HIV-1 Nef has many functions that work to enhance the pathogenicity of HIV and SIV which are important for the progression to AIDS. One such function is the enhancement of infectivity of virions that contain the Nef gene. Various investigators have shown an array of effects on virion infectivity from changes in cholesterol content of virions (a producer cell effect) to proposed effects on the process of reverse transcription (a target cell effect). Unfortunately, many of these studies have been done using different viruses and different cell systems and the conclusions have not always been directly comparable. The goal of this project will be cells, virions, and target to investigate the potential effects of Nef on producer cells in the same project. We will take advantage of several unique approaches that have been developed in our lab to study the effects of Nef in three contexts: 1. Nef expressed in producer cells, but containing mutations that prevent incorporation into virions. 2. Nef directly delivered to virions by fusion of virions with secreted Nef vesicles. 3. Nef-GFP labeled virions to allow tracking of Nef after fusion and entry. Completion of these experiments will allow us to better understand at which stages of the viral life cycle Nef can exert an effect on infectivity. A better understanding of how Nef modulates virion infectivity would provide the basis for developing therapeutics based on this mechanism. In light of the difficulties in finding an effective vaccine, a better understanding of the basic functions of Nef and other viral proteins could provide an alternative to control viral infectivity. In the past decade the search for an HIV/AIDS vaccine has been more difficult than anyone would have anticipated. To date, the production of new antiviral drugs has provided the greatest success we have had in reducing deaths due to AIDS. Therefore, it is important to continue to study basic viral replication in the effort to find new antiviral strategies. The goal of this project is to advance our understanding of how the HIV virus controls its own infectivity.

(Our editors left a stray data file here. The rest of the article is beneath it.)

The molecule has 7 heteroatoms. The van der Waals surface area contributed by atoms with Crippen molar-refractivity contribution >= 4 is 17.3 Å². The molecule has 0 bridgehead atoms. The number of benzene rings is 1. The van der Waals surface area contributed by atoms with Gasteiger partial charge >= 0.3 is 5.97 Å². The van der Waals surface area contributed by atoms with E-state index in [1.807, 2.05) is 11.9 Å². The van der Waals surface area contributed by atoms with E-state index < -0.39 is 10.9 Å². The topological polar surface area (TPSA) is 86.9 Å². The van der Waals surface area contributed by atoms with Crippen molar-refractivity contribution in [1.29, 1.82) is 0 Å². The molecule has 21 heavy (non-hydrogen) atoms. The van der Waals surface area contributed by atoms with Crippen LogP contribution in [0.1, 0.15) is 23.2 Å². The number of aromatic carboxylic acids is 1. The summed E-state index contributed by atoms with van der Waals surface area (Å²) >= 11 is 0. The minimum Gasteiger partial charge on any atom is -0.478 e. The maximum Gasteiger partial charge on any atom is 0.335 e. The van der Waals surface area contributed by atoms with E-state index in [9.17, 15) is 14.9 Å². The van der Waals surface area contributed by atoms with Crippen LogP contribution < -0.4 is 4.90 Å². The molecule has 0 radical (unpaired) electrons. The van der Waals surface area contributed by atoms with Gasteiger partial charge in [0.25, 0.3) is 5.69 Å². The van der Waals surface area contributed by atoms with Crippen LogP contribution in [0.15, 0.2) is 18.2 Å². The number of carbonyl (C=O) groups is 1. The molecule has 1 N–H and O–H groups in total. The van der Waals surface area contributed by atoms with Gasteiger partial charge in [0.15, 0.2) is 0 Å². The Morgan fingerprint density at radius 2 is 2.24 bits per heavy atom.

With support from the Kirschstein fellowship, I aim to prepare ultimately for a meaningful and prolific career in academia or being an adept researcher at the National Institutes of Health or Centers for Disease Control studying minority health disparities. The research training proposed in this application will greatly facilitate achievement of this long-term goal in a number of ways. First, it will facilitate acquisition of various technical skills (e.g. cloning, immuno-cytochemistry) which will certainly prove Instrumental in post-doctoral work. Secondly, and perhaps more importantly, accomplishment of this training will foster the development of the critical thinking skills required for independent research. Moreover, support from this fellowship and training program will allow me to attend conferences and present my work, thus promoting effective communication skills.